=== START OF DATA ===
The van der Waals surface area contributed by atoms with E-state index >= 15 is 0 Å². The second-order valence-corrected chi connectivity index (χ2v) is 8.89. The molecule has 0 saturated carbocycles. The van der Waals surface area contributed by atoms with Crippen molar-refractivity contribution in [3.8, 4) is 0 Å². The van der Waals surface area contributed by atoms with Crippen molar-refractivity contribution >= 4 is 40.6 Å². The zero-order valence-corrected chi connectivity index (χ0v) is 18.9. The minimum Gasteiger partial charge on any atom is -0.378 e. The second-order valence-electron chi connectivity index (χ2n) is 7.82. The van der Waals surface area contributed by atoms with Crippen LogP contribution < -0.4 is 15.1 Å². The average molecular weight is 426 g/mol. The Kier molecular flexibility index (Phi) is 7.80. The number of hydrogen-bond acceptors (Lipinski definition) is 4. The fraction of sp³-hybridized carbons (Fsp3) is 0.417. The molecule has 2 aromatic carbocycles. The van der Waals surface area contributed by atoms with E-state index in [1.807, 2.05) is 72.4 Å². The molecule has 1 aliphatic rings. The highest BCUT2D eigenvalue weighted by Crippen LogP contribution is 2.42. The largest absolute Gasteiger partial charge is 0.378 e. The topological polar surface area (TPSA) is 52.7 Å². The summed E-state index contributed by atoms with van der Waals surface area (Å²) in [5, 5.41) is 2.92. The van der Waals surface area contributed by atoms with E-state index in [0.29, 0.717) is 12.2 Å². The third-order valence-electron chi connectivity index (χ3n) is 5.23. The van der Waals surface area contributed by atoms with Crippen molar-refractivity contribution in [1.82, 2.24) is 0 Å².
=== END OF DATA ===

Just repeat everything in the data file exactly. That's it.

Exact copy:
The van der Waals surface area contributed by atoms with E-state index >= 15 is 0 Å². The second-order valence-corrected chi connectivity index (χ2v) is 8.89. The molecule has 0 saturated carbocycles. The van der Waals surface area contributed by atoms with Crippen molar-refractivity contribution in [3.8, 4) is 0 Å². The van der Waals surface area contributed by atoms with Crippen molar-refractivity contribution >= 4 is 40.6 Å². The zero-order valence-corrected chi connectivity index (χ0v) is 18.9. The minimum Gasteiger partial charge on any atom is -0.378 e. The second-order valence-electron chi connectivity index (χ2n) is 7.82. The van der Waals surface area contributed by atoms with Crippen LogP contribution < -0.4 is 15.1 Å². The average molecular weight is 426 g/mol. The Kier molecular flexibility index (Phi) is 7.80. The number of hydrogen-bond acceptors (Lipinski definition) is 4. The fraction of sp³-hybridized carbons (Fsp3) is 0.417. The molecule has 2 aromatic carbocycles. The van der Waals surface area contributed by atoms with E-state index in [1.807, 2.05) is 72.4 Å². The molecule has 1 aliphatic rings. The highest BCUT2D eigenvalue weighted by Crippen LogP contribution is 2.42. The largest absolute Gasteiger partial charge is 0.378 e. The topological polar surface area (TPSA) is 52.7 Å². The summed E-state index contributed by atoms with van der Waals surface area (Å²) in [5, 5.41) is 2.92. The van der Waals surface area contributed by atoms with E-state index in [0.29, 0.717) is 12.2 Å². The third-order valence-electron chi connectivity index (χ3n) is 5.23. The van der Waals surface area contributed by atoms with Crippen molar-refractivity contribution in [1.82, 2.24) is 0 Å².